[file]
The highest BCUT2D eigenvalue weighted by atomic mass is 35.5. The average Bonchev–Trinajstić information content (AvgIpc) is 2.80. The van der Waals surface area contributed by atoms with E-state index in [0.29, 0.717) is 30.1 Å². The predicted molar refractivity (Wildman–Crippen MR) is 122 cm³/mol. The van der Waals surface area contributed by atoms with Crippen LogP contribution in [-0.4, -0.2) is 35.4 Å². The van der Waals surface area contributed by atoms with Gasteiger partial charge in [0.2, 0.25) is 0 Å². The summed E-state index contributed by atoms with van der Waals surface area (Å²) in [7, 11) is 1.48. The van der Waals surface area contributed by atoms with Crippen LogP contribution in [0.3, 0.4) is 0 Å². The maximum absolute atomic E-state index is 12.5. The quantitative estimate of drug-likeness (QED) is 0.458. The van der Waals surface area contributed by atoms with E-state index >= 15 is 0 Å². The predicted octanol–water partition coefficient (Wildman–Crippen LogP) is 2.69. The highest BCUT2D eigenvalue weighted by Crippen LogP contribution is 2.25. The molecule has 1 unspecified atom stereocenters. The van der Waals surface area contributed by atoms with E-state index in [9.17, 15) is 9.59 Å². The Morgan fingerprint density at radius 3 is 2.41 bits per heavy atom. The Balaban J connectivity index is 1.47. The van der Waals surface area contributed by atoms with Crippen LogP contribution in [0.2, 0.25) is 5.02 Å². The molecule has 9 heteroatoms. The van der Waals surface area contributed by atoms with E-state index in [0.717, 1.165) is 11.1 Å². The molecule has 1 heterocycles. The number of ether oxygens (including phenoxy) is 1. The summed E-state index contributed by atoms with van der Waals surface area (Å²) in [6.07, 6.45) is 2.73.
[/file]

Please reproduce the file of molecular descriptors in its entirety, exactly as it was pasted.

The highest BCUT2D eigenvalue weighted by atomic mass is 35.5. The average Bonchev–Trinajstić information content (AvgIpc) is 2.80. The van der Waals surface area contributed by atoms with E-state index in [0.29, 0.717) is 30.1 Å². The predicted molar refractivity (Wildman–Crippen MR) is 122 cm³/mol. The van der Waals surface area contributed by atoms with Crippen LogP contribution in [-0.4, -0.2) is 35.4 Å². The van der Waals surface area contributed by atoms with Gasteiger partial charge in [0.2, 0.25) is 0 Å². The summed E-state index contributed by atoms with van der Waals surface area (Å²) in [7, 11) is 1.48. The van der Waals surface area contributed by atoms with Crippen LogP contribution in [0.3, 0.4) is 0 Å². The maximum absolute atomic E-state index is 12.5. The quantitative estimate of drug-likeness (QED) is 0.458. The van der Waals surface area contributed by atoms with E-state index >= 15 is 0 Å². The predicted octanol–water partition coefficient (Wildman–Crippen LogP) is 2.69. The highest BCUT2D eigenvalue weighted by Crippen LogP contribution is 2.25. The molecule has 1 unspecified atom stereocenters. The van der Waals surface area contributed by atoms with E-state index in [9.17, 15) is 9.59 Å². The Morgan fingerprint density at radius 3 is 2.41 bits per heavy atom. The Balaban J connectivity index is 1.47. The van der Waals surface area contributed by atoms with Crippen LogP contribution in [0.2, 0.25) is 5.02 Å². The molecule has 9 heteroatoms. The van der Waals surface area contributed by atoms with E-state index in [0.717, 1.165) is 11.1 Å². The molecule has 1 heterocycles. The number of ether oxygens (including phenoxy) is 1. The summed E-state index contributed by atoms with van der Waals surface area (Å²) in [6.07, 6.45) is 2.73.